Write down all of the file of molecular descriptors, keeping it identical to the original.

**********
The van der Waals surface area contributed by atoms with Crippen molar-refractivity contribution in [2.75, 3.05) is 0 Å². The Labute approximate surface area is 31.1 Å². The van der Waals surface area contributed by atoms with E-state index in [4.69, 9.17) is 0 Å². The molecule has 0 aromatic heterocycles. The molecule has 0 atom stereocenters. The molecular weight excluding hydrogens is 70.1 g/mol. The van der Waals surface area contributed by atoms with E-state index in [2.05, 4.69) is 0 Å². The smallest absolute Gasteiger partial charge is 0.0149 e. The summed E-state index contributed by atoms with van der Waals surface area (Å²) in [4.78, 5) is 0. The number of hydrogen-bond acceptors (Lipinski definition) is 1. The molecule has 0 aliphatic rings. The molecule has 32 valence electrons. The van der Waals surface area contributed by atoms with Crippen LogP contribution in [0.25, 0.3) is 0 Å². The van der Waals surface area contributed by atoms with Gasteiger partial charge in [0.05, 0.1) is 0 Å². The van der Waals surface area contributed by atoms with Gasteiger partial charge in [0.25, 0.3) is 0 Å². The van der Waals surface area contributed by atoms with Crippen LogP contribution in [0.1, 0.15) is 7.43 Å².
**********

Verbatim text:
The van der Waals surface area contributed by atoms with Crippen molar-refractivity contribution in [2.75, 3.05) is 0 Å². The Labute approximate surface area is 31.1 Å². The van der Waals surface area contributed by atoms with E-state index in [4.69, 9.17) is 0 Å². The molecule has 0 aromatic heterocycles. The molecule has 0 atom stereocenters. The molecular weight excluding hydrogens is 70.1 g/mol. The van der Waals surface area contributed by atoms with E-state index in [2.05, 4.69) is 0 Å². The smallest absolute Gasteiger partial charge is 0.0149 e. The summed E-state index contributed by atoms with van der Waals surface area (Å²) in [4.78, 5) is 0. The number of hydrogen-bond acceptors (Lipinski definition) is 1. The molecule has 0 aliphatic rings. The molecule has 32 valence electrons. The van der Waals surface area contributed by atoms with Crippen LogP contribution in [0.25, 0.3) is 0 Å². The van der Waals surface area contributed by atoms with Gasteiger partial charge in [0.05, 0.1) is 0 Å². The van der Waals surface area contributed by atoms with Gasteiger partial charge in [0.25, 0.3) is 0 Å². The van der Waals surface area contributed by atoms with Crippen LogP contribution in [0.1, 0.15) is 7.43 Å².